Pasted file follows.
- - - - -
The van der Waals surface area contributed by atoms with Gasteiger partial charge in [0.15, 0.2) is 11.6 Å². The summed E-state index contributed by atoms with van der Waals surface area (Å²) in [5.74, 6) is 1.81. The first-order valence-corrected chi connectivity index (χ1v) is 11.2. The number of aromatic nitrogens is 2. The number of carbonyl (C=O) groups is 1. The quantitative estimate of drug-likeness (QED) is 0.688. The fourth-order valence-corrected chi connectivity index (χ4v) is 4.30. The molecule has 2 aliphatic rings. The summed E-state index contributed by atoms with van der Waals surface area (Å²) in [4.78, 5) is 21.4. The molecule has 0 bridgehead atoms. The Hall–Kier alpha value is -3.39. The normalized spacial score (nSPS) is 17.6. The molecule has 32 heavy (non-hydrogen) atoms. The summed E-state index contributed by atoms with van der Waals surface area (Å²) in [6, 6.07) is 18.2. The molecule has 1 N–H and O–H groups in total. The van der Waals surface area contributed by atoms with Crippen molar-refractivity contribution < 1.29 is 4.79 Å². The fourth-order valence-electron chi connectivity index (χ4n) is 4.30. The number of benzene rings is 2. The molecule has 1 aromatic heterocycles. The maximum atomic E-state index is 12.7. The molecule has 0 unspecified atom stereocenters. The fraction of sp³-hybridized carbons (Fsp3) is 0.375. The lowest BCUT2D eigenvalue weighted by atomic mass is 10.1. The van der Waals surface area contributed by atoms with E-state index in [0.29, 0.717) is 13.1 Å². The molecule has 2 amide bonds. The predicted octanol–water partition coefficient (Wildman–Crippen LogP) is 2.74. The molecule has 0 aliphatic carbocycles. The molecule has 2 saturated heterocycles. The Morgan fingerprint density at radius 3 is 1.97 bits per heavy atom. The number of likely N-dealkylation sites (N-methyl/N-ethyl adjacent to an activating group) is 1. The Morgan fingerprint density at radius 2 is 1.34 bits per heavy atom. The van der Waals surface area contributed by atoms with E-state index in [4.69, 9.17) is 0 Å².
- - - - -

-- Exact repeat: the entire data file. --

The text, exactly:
The van der Waals surface area contributed by atoms with Gasteiger partial charge in [0.15, 0.2) is 11.6 Å². The summed E-state index contributed by atoms with van der Waals surface area (Å²) in [5.74, 6) is 1.81. The first-order valence-corrected chi connectivity index (χ1v) is 11.2. The number of aromatic nitrogens is 2. The number of carbonyl (C=O) groups is 1. The quantitative estimate of drug-likeness (QED) is 0.688. The fourth-order valence-corrected chi connectivity index (χ4v) is 4.30. The molecule has 2 aliphatic rings. The summed E-state index contributed by atoms with van der Waals surface area (Å²) in [4.78, 5) is 21.4. The molecule has 0 bridgehead atoms. The Hall–Kier alpha value is -3.39. The normalized spacial score (nSPS) is 17.6. The molecule has 32 heavy (non-hydrogen) atoms. The summed E-state index contributed by atoms with van der Waals surface area (Å²) in [6, 6.07) is 18.2. The molecule has 1 N–H and O–H groups in total. The van der Waals surface area contributed by atoms with Crippen molar-refractivity contribution < 1.29 is 4.79 Å². The fourth-order valence-electron chi connectivity index (χ4n) is 4.30. The number of benzene rings is 2. The molecule has 1 aromatic heterocycles. The maximum atomic E-state index is 12.7. The molecule has 0 unspecified atom stereocenters. The fraction of sp³-hybridized carbons (Fsp3) is 0.375. The lowest BCUT2D eigenvalue weighted by atomic mass is 10.1. The van der Waals surface area contributed by atoms with E-state index in [0.29, 0.717) is 13.1 Å². The molecule has 2 amide bonds. The predicted octanol–water partition coefficient (Wildman–Crippen LogP) is 2.74. The molecule has 0 aliphatic carbocycles. The molecule has 2 saturated heterocycles. The Morgan fingerprint density at radius 3 is 1.97 bits per heavy atom. The number of likely N-dealkylation sites (N-methyl/N-ethyl adjacent to an activating group) is 1. The Morgan fingerprint density at radius 2 is 1.34 bits per heavy atom. The van der Waals surface area contributed by atoms with E-state index in [4.69, 9.17) is 0 Å².